My friend and traveling companion, Diane Marshall, agreed with me that it was important for us to go there for we both had some work to do with our own mother-daughter story even though it was going to be inconvenient to get there in the little time we had left on the mainland. Something was telling us to go despite the obstacles and naysayers, and as often happens when you are clear about your intention, things fell into place. A lovely man named Nikos was sent by the travel agent to take us there for 2 hours on our way to the airport, where we would depart for Crete that evening.

During the taxi ride there, we caught glimpses of the old road, the Sacred Way, which was used thousands of years ago by the pilgrims who annually made the trek to Eleusis from Athens. They went in a procession, cleansing themselves along the way at a well, stopping to pray and offer sacrifices at altars and shrines, led by the high priestess of Demeter carrying a casket of sacred objects for the initiation rites. This happened in September, the same month we were visiting the sanctuary. The Eleusinian Mysteries were enacted for over a thousand years and many people, from kings and queens to commoners, chosen as initiates, took part in them. We don’t know exactly what happened during the 9-day ritual at the Eleusinian Sanctuary, but we do know some things: that to be able to participate you had to swear an oath of secrecy and that when participants completed the rites, they no longer feared death.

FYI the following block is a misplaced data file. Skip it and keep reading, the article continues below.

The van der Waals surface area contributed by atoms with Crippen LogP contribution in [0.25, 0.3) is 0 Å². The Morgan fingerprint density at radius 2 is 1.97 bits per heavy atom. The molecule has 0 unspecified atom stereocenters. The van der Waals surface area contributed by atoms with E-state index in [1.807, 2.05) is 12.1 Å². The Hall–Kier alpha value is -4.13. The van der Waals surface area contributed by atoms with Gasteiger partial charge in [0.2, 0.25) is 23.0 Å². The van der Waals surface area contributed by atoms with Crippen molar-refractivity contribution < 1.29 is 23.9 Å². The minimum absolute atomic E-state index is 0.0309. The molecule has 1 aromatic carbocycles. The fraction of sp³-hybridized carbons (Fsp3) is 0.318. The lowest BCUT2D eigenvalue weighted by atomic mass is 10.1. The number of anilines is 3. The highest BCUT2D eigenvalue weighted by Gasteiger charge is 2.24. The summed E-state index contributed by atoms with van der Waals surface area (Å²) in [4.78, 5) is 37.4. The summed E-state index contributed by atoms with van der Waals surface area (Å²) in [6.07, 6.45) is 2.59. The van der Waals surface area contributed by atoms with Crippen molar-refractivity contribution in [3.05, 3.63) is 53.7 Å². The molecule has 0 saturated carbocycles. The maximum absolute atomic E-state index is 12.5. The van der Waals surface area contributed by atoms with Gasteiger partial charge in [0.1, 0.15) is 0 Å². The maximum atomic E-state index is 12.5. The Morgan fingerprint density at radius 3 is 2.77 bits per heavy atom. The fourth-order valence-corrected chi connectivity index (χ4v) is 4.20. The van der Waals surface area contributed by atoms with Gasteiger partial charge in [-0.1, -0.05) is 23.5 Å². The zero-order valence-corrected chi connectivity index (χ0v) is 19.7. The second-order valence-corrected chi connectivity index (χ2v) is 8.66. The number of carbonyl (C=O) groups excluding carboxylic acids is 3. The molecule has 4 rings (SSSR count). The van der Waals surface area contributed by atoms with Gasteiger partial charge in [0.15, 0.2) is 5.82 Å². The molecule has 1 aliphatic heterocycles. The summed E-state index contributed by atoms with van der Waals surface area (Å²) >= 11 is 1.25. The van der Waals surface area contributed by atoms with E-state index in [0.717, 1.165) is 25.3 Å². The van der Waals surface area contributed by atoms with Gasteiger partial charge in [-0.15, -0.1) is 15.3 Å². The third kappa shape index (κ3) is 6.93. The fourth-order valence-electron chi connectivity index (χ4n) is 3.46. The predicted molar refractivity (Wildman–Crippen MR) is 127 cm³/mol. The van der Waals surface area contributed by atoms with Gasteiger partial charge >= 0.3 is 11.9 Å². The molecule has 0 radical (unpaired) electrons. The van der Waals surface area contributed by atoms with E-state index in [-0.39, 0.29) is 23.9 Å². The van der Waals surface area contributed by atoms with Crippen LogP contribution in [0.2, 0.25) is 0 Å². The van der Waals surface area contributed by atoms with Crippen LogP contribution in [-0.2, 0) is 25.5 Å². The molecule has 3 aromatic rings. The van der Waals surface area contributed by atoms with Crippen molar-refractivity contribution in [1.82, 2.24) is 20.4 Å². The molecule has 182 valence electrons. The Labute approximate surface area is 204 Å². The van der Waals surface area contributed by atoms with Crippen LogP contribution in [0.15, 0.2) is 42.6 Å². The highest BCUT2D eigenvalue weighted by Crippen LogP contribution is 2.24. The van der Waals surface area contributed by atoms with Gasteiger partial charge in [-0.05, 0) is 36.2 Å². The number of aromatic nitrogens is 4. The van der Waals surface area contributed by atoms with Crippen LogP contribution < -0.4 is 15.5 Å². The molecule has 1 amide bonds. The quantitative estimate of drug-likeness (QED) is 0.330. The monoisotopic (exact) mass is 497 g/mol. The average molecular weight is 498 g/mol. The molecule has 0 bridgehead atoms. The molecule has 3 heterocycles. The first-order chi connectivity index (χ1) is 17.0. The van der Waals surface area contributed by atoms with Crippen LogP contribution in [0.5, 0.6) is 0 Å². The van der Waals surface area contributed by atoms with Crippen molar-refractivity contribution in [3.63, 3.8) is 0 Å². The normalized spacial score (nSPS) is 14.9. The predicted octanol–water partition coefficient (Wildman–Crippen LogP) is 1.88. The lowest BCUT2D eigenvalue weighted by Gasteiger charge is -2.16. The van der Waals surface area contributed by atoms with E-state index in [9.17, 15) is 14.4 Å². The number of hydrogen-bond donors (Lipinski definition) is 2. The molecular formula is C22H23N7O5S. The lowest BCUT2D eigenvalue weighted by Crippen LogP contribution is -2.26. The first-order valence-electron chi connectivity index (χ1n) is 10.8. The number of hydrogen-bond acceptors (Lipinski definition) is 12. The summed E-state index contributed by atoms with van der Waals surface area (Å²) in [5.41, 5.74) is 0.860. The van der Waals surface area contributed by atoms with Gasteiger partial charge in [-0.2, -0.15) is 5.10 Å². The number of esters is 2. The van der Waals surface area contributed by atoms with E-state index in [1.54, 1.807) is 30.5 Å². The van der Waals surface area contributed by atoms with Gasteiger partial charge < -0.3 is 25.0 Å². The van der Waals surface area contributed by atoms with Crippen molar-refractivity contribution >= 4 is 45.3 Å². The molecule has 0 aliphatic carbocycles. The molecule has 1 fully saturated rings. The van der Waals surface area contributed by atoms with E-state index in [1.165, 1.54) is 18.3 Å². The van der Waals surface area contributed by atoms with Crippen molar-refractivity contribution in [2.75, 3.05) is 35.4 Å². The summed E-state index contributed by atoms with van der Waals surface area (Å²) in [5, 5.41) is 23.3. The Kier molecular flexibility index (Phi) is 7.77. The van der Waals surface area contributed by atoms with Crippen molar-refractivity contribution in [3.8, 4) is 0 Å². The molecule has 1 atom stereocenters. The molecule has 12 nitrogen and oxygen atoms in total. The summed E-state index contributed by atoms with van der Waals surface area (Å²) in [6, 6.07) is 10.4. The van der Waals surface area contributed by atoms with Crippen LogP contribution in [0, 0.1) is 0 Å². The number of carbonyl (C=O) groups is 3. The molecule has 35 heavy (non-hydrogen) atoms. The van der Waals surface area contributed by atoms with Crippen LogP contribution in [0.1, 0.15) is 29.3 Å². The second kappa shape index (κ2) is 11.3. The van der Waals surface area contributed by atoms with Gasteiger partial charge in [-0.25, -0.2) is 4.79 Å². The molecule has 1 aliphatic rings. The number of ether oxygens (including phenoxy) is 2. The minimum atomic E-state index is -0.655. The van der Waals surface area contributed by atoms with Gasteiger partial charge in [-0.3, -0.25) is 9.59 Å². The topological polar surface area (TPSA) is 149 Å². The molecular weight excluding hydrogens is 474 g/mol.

Eleusis is the place where the Demeter-Persephone story was played out as part of the mystery school and figures in the myth, itself. It is the story of life, death and rebirth. It is the story of the matrilineal and matriarchal culture being supplanted by the patrilineal and patriarchal culture. It is the story, seldom told, of the primacy of the mother-daughter relationship, which in a matriarchal culture would have been deemed as important as the story of the father and son (of God), which took its place.